s. In the most common case the function is between domains in the complex plane

Complex plane

In mathematics, the complex plane or z-plane is a geometric representation of the complex numbers established by the real axis and the orthogonal imaginary axis...

.

More formally, a map,

is called

**conformal**(or**angle-preserving**) at if it preserves oriented angles between curveCurve

In mathematics, a curve is, generally speaking, an object similar to a line but which is not required to be straight...

s through with respect to their orientation

Orientation (mathematics)

In mathematics, orientation is a notion that in two dimensions allows one to say when a cycle goes around clockwise or counterclockwise, and in three dimensions when a figure is left-handed or right-handed. In linear algebra, the notion of orientation makes sense in arbitrary dimensions...

(i.e., not just the acute angle). Conformal maps preserve both angles and the shapes of infinitesimally small figures, but not necessarily their size.

The conformal property may be described in terms of the Jacobian derivative matrix of a coordinate transformation. If the Jacobian matrix of the transformation is everywhere a scalar times a rotation matrix, then the transformation is conformal.

Conformal maps can be defined between domains in higher dimensional Euclidean space

Euclidean space

In mathematics, Euclidean space is the Euclidean plane and three-dimensional space of Euclidean geometry, as well as the generalizations of these notions to higher dimensions...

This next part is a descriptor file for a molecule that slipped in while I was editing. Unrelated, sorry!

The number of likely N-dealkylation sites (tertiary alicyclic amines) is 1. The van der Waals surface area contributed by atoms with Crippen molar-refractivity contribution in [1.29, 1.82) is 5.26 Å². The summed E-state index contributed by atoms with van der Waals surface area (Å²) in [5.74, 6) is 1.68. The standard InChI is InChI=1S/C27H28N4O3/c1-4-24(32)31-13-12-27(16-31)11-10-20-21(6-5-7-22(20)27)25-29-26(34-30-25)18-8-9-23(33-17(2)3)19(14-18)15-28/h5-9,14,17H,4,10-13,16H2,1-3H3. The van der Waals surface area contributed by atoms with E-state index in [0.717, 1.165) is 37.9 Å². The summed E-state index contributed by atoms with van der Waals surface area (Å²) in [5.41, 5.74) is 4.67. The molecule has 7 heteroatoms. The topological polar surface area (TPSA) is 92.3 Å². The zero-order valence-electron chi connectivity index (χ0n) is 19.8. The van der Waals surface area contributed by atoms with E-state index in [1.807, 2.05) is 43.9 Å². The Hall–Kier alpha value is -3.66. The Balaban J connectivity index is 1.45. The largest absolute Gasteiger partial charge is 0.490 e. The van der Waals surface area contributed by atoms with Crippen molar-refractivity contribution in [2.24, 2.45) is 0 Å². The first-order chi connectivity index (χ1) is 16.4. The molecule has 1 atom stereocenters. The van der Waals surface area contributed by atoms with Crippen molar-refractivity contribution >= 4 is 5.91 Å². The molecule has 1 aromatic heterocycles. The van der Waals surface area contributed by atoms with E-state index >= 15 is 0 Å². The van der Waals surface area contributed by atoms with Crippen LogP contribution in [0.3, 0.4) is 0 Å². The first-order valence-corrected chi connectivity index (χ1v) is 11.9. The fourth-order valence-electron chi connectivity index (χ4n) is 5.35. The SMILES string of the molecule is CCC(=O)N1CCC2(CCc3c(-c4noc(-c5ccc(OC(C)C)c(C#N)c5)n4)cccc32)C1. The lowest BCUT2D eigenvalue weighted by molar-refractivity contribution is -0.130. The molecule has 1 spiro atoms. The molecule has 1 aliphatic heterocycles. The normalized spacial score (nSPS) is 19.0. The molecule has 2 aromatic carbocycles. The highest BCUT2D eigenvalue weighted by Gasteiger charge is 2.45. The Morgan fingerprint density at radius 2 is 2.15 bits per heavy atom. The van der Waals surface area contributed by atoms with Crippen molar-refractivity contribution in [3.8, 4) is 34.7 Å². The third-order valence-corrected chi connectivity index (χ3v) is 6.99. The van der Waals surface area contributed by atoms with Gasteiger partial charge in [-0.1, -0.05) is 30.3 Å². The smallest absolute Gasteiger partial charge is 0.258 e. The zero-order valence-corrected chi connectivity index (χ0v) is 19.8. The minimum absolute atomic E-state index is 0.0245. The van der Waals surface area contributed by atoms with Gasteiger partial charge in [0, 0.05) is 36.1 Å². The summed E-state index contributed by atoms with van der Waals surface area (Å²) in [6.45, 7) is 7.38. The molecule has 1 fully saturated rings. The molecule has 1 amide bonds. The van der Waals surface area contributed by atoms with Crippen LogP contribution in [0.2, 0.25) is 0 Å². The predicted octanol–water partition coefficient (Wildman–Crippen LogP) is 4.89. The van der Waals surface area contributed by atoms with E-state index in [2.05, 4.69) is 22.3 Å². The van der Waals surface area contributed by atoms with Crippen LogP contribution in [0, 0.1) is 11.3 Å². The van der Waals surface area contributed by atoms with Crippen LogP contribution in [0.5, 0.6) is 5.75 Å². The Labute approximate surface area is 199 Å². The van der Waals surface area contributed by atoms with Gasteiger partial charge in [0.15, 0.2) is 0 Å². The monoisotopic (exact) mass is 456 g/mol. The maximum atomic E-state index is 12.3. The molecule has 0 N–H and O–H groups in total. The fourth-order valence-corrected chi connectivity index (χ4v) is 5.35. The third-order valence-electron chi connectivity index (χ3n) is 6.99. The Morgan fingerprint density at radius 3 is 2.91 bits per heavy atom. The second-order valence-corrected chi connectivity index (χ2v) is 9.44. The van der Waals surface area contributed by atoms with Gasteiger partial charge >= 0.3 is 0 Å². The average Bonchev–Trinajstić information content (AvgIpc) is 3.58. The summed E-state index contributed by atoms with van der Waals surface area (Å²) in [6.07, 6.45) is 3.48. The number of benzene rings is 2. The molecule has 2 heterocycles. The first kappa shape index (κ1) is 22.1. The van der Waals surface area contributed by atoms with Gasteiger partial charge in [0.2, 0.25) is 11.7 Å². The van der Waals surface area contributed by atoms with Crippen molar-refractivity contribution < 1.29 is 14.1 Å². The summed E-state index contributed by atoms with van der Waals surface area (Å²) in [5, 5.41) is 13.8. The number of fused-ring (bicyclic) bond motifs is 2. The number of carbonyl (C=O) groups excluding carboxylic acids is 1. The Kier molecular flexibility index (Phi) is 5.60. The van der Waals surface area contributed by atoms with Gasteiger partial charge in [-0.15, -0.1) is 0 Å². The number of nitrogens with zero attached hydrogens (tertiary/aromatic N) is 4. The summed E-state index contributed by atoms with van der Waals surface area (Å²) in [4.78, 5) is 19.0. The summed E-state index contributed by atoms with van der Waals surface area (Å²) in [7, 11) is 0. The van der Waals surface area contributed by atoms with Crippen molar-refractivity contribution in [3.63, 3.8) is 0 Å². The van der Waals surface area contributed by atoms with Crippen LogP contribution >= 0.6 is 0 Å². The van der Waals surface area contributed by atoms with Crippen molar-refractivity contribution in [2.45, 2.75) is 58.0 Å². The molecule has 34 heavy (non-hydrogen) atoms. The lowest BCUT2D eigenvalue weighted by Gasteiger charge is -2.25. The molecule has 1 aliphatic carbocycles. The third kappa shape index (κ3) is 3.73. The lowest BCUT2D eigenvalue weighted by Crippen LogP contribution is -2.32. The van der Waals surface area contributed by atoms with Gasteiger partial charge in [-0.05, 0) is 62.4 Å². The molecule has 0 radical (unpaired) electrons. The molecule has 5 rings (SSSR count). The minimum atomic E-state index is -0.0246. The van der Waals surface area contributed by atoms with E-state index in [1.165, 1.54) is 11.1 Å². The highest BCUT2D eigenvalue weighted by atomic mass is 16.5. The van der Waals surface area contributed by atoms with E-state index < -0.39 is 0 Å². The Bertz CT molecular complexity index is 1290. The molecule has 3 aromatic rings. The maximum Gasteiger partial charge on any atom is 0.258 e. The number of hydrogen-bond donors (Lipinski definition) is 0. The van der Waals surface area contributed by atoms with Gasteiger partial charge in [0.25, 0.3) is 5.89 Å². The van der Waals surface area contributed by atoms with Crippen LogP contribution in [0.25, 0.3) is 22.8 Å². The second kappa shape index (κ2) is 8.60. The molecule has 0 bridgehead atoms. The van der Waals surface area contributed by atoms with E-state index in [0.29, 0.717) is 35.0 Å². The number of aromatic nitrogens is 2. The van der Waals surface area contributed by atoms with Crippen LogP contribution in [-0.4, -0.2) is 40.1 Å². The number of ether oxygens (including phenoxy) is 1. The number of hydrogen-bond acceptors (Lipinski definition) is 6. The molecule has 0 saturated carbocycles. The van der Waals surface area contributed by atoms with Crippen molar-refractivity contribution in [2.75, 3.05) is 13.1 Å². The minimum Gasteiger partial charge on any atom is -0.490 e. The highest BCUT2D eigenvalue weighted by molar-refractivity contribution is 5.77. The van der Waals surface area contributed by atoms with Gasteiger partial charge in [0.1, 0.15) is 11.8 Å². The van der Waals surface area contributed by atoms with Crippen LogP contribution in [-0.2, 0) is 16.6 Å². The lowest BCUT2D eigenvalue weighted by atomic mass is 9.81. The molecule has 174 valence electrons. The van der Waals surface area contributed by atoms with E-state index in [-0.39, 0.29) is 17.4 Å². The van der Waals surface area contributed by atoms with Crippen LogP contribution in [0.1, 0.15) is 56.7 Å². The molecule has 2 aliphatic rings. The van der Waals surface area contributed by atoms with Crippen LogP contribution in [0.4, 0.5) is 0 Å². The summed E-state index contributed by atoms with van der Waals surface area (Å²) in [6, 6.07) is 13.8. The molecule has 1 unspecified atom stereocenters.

s, and more generally on a Riemannian

Riemannian manifold

In Riemannian geometry and the differential geometry of surfaces, a Riemannian manifold or Riemannian space is a real differentiable manifold M in which each tangent space is equipped with an inner product g, a Riemannian metric, which varies smoothly from point to point...

or semi-Riemannian manifold.

## Complex analysis

An important family of examples of conformal maps comes from complex analysisComplex analysis

Complex analysis, traditionally known as the theory of functions of a complex variable, is the branch of mathematical analysis that investigates functions of complex numbers. It is useful in many branches of mathematics, including number theory and applied mathematics; as well as in physics,...